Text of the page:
“We wanted to do something to help out and I am sure there are a lot of things going on for the family right now,” he said.

Community of Peace Academy Charter School has been named as the facilitator of the memorial donations on behalf of Kham See’s family. He was the sole financial provider for his spouse Shoua and their three children.

“Because of that loss of income she is struggling and we are trying to get money to pay for things and provide for three children ages 5 and under,” said James DeLong, director of development, CPA. “We are trying to get funds for this difficult time.”

Members of the community are invited to make a financial contribution that will greatly assist Shoua and their children through this very difficult time. Checks can be made payable to, “Community of Peace Academy.” The memo portion of a personal check should be marked as, “Xiong Memorial” to reflect the purpose of one’s gift.

Please direct donations and donation-related inquiries to the attention of James DeLong, Director of Development. Non-donation inquiries can be directed to Dr. Karen Rusthoven, Executive Director and K-6 Principal, or Tim McGowan, 7-12 Principal. Call 651-776-5151 or email for more information.

President Barack Obama and First Lady Michelle Obama attended the November 10 Fort Hood ceremony. The President spoke of Kham See at the memorial service, noting that “Xiong came to America from Thailand as a small child.”

“He was a husband and father who followed his brother into the military because his family had a strong history of service,” said Obama. “He was preparing for his first deployment to Afghanistan.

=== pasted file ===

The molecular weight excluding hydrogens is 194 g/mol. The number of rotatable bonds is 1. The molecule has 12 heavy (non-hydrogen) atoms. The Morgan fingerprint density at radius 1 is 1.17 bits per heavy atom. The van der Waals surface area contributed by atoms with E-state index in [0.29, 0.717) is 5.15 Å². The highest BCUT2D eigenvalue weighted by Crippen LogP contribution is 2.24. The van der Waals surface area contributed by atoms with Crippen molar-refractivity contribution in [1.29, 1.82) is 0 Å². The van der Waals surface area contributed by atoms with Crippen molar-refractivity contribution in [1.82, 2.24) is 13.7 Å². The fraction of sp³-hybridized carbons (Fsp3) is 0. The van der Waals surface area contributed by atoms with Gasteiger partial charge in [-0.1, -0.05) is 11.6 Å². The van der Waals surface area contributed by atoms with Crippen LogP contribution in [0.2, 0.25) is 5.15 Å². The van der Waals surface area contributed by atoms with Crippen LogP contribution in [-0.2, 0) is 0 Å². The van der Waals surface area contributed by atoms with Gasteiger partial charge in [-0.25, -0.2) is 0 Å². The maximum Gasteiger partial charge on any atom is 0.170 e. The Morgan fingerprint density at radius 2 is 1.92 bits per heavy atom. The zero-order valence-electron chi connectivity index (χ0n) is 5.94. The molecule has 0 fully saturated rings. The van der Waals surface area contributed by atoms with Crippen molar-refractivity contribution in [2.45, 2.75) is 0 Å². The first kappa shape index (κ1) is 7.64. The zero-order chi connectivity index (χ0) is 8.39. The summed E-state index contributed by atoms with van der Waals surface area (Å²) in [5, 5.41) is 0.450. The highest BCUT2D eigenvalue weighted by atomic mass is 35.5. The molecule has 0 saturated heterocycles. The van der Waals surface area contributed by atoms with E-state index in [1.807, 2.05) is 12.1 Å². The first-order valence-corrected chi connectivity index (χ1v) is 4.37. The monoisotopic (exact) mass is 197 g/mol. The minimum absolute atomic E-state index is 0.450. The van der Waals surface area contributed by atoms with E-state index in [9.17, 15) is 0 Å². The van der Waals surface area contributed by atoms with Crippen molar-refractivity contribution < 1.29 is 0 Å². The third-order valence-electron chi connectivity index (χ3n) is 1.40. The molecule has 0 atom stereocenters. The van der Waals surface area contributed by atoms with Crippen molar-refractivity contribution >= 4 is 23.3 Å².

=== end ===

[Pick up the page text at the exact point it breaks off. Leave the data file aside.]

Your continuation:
“These men and women came from all parts of the country,” Obama added. “Some had long careers in the military. Some had signed up to serve in the shadow of 9/11. Some had known intense combat in Iraq and Afghanistan, and some cared for those did. Their lives speak to the strength, the dignity and the decency of those who serve, and that is how they will be remembered.”

“I wish to extend my deepest sympathies to the family of Private First Class Kham Xiong,” said Congresswoman Betty McCollum (MN-4). “This senseless act of violence has resulted in a tremendous loss for the Xiong family, but also for residents of Saint Paul, and indeed our entire nation.

“Private First Class Xiong was among the brave men and women in uniform who volunteer to serve and sacrifice in order to protect our nation’s freedom,” she added. “Congress and the entire country join the Xiong family in mourning this loss and we hold the memory of PFC Kham Xiong in our hearts.”